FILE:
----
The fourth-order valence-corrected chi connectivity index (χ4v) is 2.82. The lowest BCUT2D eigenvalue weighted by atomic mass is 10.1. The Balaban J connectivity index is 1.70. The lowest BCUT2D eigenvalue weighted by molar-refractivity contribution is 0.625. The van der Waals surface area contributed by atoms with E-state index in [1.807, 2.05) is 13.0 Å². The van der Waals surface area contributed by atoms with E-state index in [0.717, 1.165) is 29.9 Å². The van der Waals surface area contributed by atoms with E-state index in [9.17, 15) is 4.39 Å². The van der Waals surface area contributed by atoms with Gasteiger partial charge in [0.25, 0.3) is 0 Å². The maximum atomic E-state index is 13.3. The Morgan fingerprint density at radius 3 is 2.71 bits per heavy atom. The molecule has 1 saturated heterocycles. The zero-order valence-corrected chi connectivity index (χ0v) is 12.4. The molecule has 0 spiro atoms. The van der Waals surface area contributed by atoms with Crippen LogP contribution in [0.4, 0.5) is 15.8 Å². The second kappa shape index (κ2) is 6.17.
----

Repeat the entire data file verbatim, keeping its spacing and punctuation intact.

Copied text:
The fourth-order valence-corrected chi connectivity index (χ4v) is 2.82. The lowest BCUT2D eigenvalue weighted by atomic mass is 10.1. The Balaban J connectivity index is 1.70. The lowest BCUT2D eigenvalue weighted by molar-refractivity contribution is 0.625. The van der Waals surface area contributed by atoms with E-state index in [1.807, 2.05) is 13.0 Å². The van der Waals surface area contributed by atoms with E-state index in [0.717, 1.165) is 29.9 Å². The van der Waals surface area contributed by atoms with E-state index in [9.17, 15) is 4.39 Å². The van der Waals surface area contributed by atoms with Gasteiger partial charge in [0.25, 0.3) is 0 Å². The maximum atomic E-state index is 13.3. The Morgan fingerprint density at radius 3 is 2.71 bits per heavy atom. The molecule has 1 saturated heterocycles. The zero-order valence-corrected chi connectivity index (χ0v) is 12.4. The molecule has 0 spiro atoms. The van der Waals surface area contributed by atoms with Crippen LogP contribution in [0.4, 0.5) is 15.8 Å². The second kappa shape index (κ2) is 6.17.